UBC Theses and Dissertations

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UBC Theses and Dissertations

Addressing security in drone systems through authorization and fake object detection Karimibiuki, Mehdi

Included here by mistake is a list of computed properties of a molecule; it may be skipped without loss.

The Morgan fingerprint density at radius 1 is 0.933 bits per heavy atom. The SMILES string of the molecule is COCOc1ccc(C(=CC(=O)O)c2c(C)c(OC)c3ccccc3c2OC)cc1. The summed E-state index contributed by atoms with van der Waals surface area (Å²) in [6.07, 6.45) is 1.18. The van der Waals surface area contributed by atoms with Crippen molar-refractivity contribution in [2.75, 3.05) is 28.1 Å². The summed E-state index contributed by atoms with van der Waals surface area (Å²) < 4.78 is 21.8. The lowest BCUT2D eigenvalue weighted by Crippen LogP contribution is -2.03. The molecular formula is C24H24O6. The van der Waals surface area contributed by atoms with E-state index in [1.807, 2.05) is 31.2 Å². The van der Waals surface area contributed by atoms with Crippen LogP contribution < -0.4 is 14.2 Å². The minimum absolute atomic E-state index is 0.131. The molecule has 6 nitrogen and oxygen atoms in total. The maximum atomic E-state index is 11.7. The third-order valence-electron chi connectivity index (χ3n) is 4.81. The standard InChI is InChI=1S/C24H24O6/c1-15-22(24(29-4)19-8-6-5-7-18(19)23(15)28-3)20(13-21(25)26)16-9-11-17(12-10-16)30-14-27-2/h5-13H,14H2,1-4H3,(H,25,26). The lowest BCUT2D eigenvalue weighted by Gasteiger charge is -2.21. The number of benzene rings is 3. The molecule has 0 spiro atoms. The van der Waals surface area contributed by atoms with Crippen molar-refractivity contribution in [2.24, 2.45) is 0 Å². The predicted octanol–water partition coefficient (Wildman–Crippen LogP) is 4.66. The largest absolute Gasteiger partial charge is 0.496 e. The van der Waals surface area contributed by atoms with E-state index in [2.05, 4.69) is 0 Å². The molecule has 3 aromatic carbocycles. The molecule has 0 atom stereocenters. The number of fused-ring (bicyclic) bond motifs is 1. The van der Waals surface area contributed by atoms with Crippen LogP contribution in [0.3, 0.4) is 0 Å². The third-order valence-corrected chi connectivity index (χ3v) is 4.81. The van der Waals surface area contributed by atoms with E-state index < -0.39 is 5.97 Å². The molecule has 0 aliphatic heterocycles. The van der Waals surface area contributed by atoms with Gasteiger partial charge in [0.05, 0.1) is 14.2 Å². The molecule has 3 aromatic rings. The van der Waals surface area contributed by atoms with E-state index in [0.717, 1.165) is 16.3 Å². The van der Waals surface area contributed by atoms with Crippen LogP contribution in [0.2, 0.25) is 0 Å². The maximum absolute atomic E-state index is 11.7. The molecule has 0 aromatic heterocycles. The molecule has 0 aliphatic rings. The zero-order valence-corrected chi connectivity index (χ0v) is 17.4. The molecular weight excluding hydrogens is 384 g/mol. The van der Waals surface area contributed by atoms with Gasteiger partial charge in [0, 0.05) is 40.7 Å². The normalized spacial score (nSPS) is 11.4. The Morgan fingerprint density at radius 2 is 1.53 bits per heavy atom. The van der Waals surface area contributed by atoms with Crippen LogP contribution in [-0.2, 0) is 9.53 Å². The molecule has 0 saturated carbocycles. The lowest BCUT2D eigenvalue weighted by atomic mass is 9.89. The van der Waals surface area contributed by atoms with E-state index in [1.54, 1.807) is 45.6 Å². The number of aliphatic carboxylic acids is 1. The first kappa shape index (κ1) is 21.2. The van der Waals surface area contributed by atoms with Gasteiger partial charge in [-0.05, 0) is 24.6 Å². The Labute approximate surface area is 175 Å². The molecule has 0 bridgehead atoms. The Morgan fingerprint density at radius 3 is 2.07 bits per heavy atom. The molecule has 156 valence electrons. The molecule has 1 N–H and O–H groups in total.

There now exists more than eight billion IoT devices with expected growth to reach over 22 billion by 2025. IoT devices are comprised of sensor and actuator components which generate live-stream data and share information via a common communication link, e.g., the Internet. For example, in a smart home, a number of IoT devices such as a Google Home/Amazon Alexa, smart plugs, security cameras, a garage door, and a thermostat connect to the WiFi network to routinely communicate with each other, share information, and take actions accordingly. However, a main security challenge is protecting shared information between authorized devices/users while distinguishing real objects from fake ones in the network. Such a challenge aggravates man-in-the-middle, and denial-of-service vulnerabilities. To defend such concerns, in this thesis, we first propose an authorization framework called Dynamic Policy-based Access Control (DynPolAC) as a model for protecting information in dynamic and resource-constrained IoT systems. We focus our experiments with DynPolAC on an IoT environment comprised of drones. DynPolAC achieves more than 7x speed performance improvements in authorization when compared to previously proposed methods for resource-constrained IoT platforms such as drones. Secondly, in this thesis, we implement a method called Phoenix to detect fake drones in an IoT network from real drones. We experimentally train and derive Phoenix from a control function called the Lyapunov stability function. We evaluate Phoenix for drones using an autopilot simulator as well as flying a real drone. We find that Phoenix takes about 50 ms to distinguish real drones from fake ones, while by asymmetry, it could take days for motivated attackers to reconstruct Phoenix. Phoenix also achieves a precision rate of 99.55% to detect real drones and a recall rate of 99.84% to detect fake drones.

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